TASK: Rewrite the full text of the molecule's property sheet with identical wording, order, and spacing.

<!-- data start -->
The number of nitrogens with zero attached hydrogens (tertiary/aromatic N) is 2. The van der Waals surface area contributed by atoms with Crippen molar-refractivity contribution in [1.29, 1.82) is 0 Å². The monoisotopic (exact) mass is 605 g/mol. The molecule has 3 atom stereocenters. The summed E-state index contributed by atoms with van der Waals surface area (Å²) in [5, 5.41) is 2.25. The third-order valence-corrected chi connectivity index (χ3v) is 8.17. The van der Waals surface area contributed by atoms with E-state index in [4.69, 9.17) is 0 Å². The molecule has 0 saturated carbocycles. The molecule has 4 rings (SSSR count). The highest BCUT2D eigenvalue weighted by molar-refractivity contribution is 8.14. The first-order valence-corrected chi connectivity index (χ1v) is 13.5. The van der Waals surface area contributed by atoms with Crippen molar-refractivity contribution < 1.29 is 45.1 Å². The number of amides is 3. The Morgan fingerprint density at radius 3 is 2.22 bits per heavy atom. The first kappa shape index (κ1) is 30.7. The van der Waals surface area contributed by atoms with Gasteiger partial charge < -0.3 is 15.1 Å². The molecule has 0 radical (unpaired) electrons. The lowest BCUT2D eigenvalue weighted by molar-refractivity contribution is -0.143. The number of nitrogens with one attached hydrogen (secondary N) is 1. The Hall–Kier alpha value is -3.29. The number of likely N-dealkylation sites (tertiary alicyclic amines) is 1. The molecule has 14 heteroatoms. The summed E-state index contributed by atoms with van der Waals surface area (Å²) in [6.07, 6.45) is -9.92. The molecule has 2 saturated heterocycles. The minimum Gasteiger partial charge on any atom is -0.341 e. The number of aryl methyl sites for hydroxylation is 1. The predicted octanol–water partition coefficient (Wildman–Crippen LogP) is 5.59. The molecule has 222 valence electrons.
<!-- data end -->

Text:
The number of nitrogens with zero attached hydrogens (tertiary/aromatic N) is 2. The van der Waals surface area contributed by atoms with Crippen molar-refractivity contribution in [1.29, 1.82) is 0 Å². The monoisotopic (exact) mass is 605 g/mol. The molecule has 3 atom stereocenters. The summed E-state index contributed by atoms with van der Waals surface area (Å²) in [5, 5.41) is 2.25. The third-order valence-corrected chi connectivity index (χ3v) is 8.17. The van der Waals surface area contributed by atoms with E-state index in [4.69, 9.17) is 0 Å². The molecule has 0 saturated carbocycles. The molecule has 4 rings (SSSR count). The highest BCUT2D eigenvalue weighted by molar-refractivity contribution is 8.14. The first-order valence-corrected chi connectivity index (χ1v) is 13.5. The van der Waals surface area contributed by atoms with Crippen molar-refractivity contribution < 1.29 is 45.1 Å². The number of amides is 3. The Morgan fingerprint density at radius 3 is 2.22 bits per heavy atom. The first kappa shape index (κ1) is 30.7. The van der Waals surface area contributed by atoms with Gasteiger partial charge < -0.3 is 15.1 Å². The molecule has 0 radical (unpaired) electrons. The lowest BCUT2D eigenvalue weighted by molar-refractivity contribution is -0.143. The number of nitrogens with one attached hydrogen (secondary N) is 1. The Hall–Kier alpha value is -3.29. The number of likely N-dealkylation sites (tertiary alicyclic amines) is 1. The molecule has 14 heteroatoms. The summed E-state index contributed by atoms with van der Waals surface area (Å²) in [6.07, 6.45) is -9.92. The molecule has 2 saturated heterocycles. The minimum Gasteiger partial charge on any atom is -0.341 e. The number of aryl methyl sites for hydroxylation is 1. The predicted octanol–water partition coefficient (Wildman–Crippen LogP) is 5.59. The molecule has 222 valence electrons.